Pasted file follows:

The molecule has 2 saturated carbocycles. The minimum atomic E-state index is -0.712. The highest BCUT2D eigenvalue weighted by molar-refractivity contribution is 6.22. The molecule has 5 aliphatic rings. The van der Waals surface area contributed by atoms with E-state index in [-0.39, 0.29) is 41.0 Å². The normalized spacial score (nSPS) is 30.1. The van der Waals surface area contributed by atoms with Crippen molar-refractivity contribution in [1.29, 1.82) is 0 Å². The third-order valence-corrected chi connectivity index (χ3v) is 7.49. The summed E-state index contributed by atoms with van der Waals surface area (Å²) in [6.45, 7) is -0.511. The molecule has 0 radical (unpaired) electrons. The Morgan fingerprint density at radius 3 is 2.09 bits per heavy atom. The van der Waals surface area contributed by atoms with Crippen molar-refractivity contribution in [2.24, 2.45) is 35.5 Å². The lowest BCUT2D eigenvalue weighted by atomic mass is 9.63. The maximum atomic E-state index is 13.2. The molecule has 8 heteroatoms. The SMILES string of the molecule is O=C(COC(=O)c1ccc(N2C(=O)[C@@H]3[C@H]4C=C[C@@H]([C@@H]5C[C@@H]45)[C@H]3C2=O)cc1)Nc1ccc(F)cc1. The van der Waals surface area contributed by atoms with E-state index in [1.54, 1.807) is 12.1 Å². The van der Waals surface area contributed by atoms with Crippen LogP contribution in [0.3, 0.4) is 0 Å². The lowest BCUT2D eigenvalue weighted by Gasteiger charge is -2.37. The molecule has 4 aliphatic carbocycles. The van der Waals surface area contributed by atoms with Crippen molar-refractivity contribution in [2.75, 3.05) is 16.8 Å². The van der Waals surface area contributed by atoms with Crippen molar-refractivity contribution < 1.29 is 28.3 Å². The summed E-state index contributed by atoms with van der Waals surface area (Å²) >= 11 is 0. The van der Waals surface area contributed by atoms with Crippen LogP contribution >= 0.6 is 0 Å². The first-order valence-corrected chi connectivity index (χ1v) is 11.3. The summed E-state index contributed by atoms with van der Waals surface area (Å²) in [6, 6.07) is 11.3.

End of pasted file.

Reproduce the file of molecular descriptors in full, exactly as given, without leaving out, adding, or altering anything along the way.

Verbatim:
The molecule has 2 saturated carbocycles. The minimum atomic E-state index is -0.712. The highest BCUT2D eigenvalue weighted by molar-refractivity contribution is 6.22. The molecule has 5 aliphatic rings. The van der Waals surface area contributed by atoms with E-state index in [-0.39, 0.29) is 41.0 Å². The normalized spacial score (nSPS) is 30.1. The van der Waals surface area contributed by atoms with Crippen molar-refractivity contribution in [1.29, 1.82) is 0 Å². The third-order valence-corrected chi connectivity index (χ3v) is 7.49. The summed E-state index contributed by atoms with van der Waals surface area (Å²) in [6.45, 7) is -0.511. The molecule has 0 radical (unpaired) electrons. The Morgan fingerprint density at radius 3 is 2.09 bits per heavy atom. The van der Waals surface area contributed by atoms with Crippen molar-refractivity contribution in [2.24, 2.45) is 35.5 Å². The lowest BCUT2D eigenvalue weighted by atomic mass is 9.63. The maximum atomic E-state index is 13.2. The molecule has 8 heteroatoms. The SMILES string of the molecule is O=C(COC(=O)c1ccc(N2C(=O)[C@@H]3[C@H]4C=C[C@@H]([C@@H]5C[C@@H]45)[C@H]3C2=O)cc1)Nc1ccc(F)cc1. The van der Waals surface area contributed by atoms with E-state index in [1.54, 1.807) is 12.1 Å². The van der Waals surface area contributed by atoms with Crippen LogP contribution in [0.3, 0.4) is 0 Å². The lowest BCUT2D eigenvalue weighted by Gasteiger charge is -2.37. The molecule has 4 aliphatic carbocycles. The van der Waals surface area contributed by atoms with Crippen molar-refractivity contribution in [2.75, 3.05) is 16.8 Å². The van der Waals surface area contributed by atoms with Crippen molar-refractivity contribution < 1.29 is 28.3 Å². The summed E-state index contributed by atoms with van der Waals surface area (Å²) >= 11 is 0. The van der Waals surface area contributed by atoms with Crippen LogP contribution >= 0.6 is 0 Å². The first-order valence-corrected chi connectivity index (χ1v) is 11.3. The summed E-state index contributed by atoms with van der Waals surface area (Å²) in [6, 6.07) is 11.3.